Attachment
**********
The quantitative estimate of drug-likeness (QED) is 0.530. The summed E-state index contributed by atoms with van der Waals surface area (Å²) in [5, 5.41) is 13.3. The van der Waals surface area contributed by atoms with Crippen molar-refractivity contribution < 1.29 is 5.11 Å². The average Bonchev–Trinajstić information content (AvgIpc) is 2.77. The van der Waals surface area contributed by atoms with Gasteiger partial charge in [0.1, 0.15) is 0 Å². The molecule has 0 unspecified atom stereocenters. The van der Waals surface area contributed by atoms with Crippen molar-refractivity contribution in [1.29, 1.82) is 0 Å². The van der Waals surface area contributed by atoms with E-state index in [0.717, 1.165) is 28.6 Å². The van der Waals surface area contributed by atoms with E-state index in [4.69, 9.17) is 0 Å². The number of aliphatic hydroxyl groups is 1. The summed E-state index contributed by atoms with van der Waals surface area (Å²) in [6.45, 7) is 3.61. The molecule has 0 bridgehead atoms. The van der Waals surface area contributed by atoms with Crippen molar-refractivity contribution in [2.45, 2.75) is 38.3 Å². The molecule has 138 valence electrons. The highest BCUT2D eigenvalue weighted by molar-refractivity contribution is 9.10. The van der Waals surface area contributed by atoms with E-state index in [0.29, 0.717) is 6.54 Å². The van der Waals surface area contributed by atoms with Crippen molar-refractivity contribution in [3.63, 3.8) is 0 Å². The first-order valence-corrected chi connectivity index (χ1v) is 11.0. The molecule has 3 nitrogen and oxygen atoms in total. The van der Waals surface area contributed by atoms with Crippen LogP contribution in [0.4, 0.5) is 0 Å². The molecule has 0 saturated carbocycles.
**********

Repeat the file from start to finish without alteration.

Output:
The quantitative estimate of drug-likeness (QED) is 0.530. The summed E-state index contributed by atoms with van der Waals surface area (Å²) in [5, 5.41) is 13.3. The van der Waals surface area contributed by atoms with Crippen molar-refractivity contribution < 1.29 is 5.11 Å². The average Bonchev–Trinajstić information content (AvgIpc) is 2.77. The van der Waals surface area contributed by atoms with Gasteiger partial charge in [0.1, 0.15) is 0 Å². The molecule has 0 unspecified atom stereocenters. The van der Waals surface area contributed by atoms with Crippen molar-refractivity contribution in [1.29, 1.82) is 0 Å². The van der Waals surface area contributed by atoms with E-state index in [0.717, 1.165) is 28.6 Å². The van der Waals surface area contributed by atoms with E-state index in [4.69, 9.17) is 0 Å². The number of aliphatic hydroxyl groups is 1. The summed E-state index contributed by atoms with van der Waals surface area (Å²) in [6.45, 7) is 3.61. The molecule has 0 bridgehead atoms. The van der Waals surface area contributed by atoms with Crippen molar-refractivity contribution in [2.45, 2.75) is 38.3 Å². The molecule has 138 valence electrons. The highest BCUT2D eigenvalue weighted by molar-refractivity contribution is 9.10. The van der Waals surface area contributed by atoms with E-state index in [0.29, 0.717) is 6.54 Å². The van der Waals surface area contributed by atoms with Crippen molar-refractivity contribution in [3.63, 3.8) is 0 Å². The first-order valence-corrected chi connectivity index (χ1v) is 11.0. The molecule has 3 nitrogen and oxygen atoms in total. The van der Waals surface area contributed by atoms with Crippen LogP contribution in [0.4, 0.5) is 0 Å². The molecule has 0 saturated carbocycles.